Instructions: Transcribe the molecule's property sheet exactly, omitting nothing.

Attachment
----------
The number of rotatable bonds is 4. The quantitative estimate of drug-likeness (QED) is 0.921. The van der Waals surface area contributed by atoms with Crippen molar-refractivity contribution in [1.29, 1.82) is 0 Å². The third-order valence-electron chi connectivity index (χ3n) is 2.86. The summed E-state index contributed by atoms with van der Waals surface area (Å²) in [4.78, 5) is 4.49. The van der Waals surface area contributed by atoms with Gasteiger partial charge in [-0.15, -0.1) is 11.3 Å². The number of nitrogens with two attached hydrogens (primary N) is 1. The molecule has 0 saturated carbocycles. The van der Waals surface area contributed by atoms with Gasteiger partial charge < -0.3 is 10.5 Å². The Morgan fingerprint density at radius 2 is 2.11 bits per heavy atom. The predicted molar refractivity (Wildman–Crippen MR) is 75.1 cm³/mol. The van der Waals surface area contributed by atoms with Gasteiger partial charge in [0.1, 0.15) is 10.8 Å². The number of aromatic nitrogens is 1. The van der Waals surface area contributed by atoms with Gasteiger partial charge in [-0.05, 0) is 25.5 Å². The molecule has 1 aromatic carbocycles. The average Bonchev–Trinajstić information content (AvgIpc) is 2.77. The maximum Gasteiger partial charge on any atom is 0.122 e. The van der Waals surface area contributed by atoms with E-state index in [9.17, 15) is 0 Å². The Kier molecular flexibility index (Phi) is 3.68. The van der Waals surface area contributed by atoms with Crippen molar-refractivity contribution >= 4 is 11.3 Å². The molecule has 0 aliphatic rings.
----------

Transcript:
The number of rotatable bonds is 4. The quantitative estimate of drug-likeness (QED) is 0.921. The van der Waals surface area contributed by atoms with Crippen molar-refractivity contribution in [1.29, 1.82) is 0 Å². The third-order valence-electron chi connectivity index (χ3n) is 2.86. The summed E-state index contributed by atoms with van der Waals surface area (Å²) in [4.78, 5) is 4.49. The van der Waals surface area contributed by atoms with Gasteiger partial charge in [-0.15, -0.1) is 11.3 Å². The number of nitrogens with two attached hydrogens (primary N) is 1. The molecule has 0 saturated carbocycles. The van der Waals surface area contributed by atoms with Gasteiger partial charge < -0.3 is 10.5 Å². The Morgan fingerprint density at radius 2 is 2.11 bits per heavy atom. The predicted molar refractivity (Wildman–Crippen MR) is 75.1 cm³/mol. The van der Waals surface area contributed by atoms with Gasteiger partial charge in [0.1, 0.15) is 10.8 Å². The number of aromatic nitrogens is 1. The van der Waals surface area contributed by atoms with Gasteiger partial charge in [-0.05, 0) is 25.5 Å². The molecule has 1 aromatic carbocycles. The average Bonchev–Trinajstić information content (AvgIpc) is 2.77. The maximum Gasteiger partial charge on any atom is 0.122 e. The van der Waals surface area contributed by atoms with E-state index in [9.17, 15) is 0 Å². The Kier molecular flexibility index (Phi) is 3.68. The van der Waals surface area contributed by atoms with Crippen molar-refractivity contribution >= 4 is 11.3 Å². The molecule has 0 aliphatic rings.